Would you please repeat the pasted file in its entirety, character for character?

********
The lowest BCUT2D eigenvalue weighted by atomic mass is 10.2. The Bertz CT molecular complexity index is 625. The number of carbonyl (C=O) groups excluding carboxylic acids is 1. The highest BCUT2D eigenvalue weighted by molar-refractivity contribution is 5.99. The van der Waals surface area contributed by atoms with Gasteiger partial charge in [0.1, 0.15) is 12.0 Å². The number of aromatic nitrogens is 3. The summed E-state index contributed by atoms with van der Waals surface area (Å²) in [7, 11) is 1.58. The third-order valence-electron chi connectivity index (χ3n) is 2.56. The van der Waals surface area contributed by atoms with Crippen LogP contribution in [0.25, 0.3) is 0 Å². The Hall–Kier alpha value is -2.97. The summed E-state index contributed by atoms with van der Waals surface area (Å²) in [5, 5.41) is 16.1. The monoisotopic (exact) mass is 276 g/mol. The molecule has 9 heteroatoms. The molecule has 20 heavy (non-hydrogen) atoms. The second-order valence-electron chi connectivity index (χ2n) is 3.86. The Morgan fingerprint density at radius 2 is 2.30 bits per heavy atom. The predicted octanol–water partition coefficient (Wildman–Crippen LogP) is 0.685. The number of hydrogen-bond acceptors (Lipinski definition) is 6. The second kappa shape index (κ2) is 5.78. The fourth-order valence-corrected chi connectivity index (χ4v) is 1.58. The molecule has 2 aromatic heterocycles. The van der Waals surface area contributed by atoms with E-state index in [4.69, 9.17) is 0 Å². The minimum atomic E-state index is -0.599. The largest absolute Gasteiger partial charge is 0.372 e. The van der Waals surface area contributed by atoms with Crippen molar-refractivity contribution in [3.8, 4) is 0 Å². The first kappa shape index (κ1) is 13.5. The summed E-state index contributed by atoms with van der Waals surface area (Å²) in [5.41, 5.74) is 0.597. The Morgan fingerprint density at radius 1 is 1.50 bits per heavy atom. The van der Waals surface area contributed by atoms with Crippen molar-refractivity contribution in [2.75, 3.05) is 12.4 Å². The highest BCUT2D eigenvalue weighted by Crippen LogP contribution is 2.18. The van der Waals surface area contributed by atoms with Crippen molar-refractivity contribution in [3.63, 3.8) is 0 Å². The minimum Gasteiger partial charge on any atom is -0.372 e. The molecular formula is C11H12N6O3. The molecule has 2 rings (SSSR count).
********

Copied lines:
The lowest BCUT2D eigenvalue weighted by atomic mass is 10.2. The Bertz CT molecular complexity index is 625. The number of carbonyl (C=O) groups excluding carboxylic acids is 1. The highest BCUT2D eigenvalue weighted by molar-refractivity contribution is 5.99. The van der Waals surface area contributed by atoms with Gasteiger partial charge in [0.1, 0.15) is 12.0 Å². The number of aromatic nitrogens is 3. The summed E-state index contributed by atoms with van der Waals surface area (Å²) in [7, 11) is 1.58. The third-order valence-electron chi connectivity index (χ3n) is 2.56. The van der Waals surface area contributed by atoms with Crippen LogP contribution in [0.25, 0.3) is 0 Å². The Hall–Kier alpha value is -2.97. The summed E-state index contributed by atoms with van der Waals surface area (Å²) in [5, 5.41) is 16.1. The monoisotopic (exact) mass is 276 g/mol. The molecule has 9 heteroatoms. The molecule has 20 heavy (non-hydrogen) atoms. The second-order valence-electron chi connectivity index (χ2n) is 3.86. The Morgan fingerprint density at radius 2 is 2.30 bits per heavy atom. The predicted octanol–water partition coefficient (Wildman–Crippen LogP) is 0.685. The number of hydrogen-bond acceptors (Lipinski definition) is 6. The second kappa shape index (κ2) is 5.78. The fourth-order valence-corrected chi connectivity index (χ4v) is 1.58. The molecule has 2 aromatic heterocycles. The van der Waals surface area contributed by atoms with E-state index in [4.69, 9.17) is 0 Å². The minimum atomic E-state index is -0.599. The largest absolute Gasteiger partial charge is 0.372 e. The van der Waals surface area contributed by atoms with Crippen molar-refractivity contribution in [3.8, 4) is 0 Å². The first kappa shape index (κ1) is 13.5. The summed E-state index contributed by atoms with van der Waals surface area (Å²) in [5.41, 5.74) is 0.597. The Morgan fingerprint density at radius 1 is 1.50 bits per heavy atom. The van der Waals surface area contributed by atoms with Crippen molar-refractivity contribution in [2.75, 3.05) is 12.4 Å². The highest BCUT2D eigenvalue weighted by Crippen LogP contribution is 2.18. The van der Waals surface area contributed by atoms with Crippen molar-refractivity contribution in [3.63, 3.8) is 0 Å². The minimum Gasteiger partial charge on any atom is -0.372 e. The molecular formula is C11H12N6O3. The molecule has 2 rings (SSSR count).